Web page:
Every year the Ohio Supreme Court proposes rules changes every year, and this year one of the rule changes impacts bail reform and Ohio Criminal Rule 46. One of the major proposed changes is a requirement that defendants have a bail hearing within two business days of arrest and that judges utilize the “least restrictive” conditions when imposing bail. Specifically:
The court shall release the defendant on the least restrictive conditions that, in the judgment of the court, will reasonably ensure the defendant’s appearance in court, the protection of the safety of any person or the community, and that the defendant will not obstruct the criminal justice process. If the court orders monetary conditions of release, the court shall impose an amount and type which are least costly to the defendant while also sufficient to reasonably ensure the defendant’s future appearance in court.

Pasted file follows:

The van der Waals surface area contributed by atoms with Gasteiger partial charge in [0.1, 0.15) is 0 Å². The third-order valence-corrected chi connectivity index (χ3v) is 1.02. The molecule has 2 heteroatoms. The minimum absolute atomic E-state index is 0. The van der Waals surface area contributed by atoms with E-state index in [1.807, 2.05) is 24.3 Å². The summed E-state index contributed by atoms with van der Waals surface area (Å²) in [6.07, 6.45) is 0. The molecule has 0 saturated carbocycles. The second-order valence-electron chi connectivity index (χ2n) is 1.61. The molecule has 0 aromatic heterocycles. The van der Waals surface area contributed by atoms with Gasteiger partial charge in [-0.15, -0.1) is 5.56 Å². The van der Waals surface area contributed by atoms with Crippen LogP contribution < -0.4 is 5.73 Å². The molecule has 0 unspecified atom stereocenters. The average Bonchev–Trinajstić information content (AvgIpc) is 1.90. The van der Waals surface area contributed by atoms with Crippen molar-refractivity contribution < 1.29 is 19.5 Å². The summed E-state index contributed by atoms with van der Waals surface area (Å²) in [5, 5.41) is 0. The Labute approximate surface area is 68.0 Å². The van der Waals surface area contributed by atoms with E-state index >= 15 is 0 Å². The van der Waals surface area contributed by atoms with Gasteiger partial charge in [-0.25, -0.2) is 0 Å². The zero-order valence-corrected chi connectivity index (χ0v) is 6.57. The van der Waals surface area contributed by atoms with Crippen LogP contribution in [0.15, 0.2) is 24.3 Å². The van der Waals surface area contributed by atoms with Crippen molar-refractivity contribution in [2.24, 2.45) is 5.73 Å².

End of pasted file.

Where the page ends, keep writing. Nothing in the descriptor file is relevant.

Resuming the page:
Ideally, this will prevent bond from being used in a punitive manner against defendants. It also attempts to take into consideration a defendant’s financial ability to pay, which is critical as the cash bond system can often inadvertently discriminate against the indigent.
One item not contained in the rule change is language that required the use of risk assessments to evaluate whether suspects should be freed while awaiting trial. Although the rules still allow for the risk assessments, they do not specifically cite them as factors to be considered during the bail process.
If the General Assembly does not vote to reject the changes, then Criminal Rule 46 will become effective on July 1, 2020.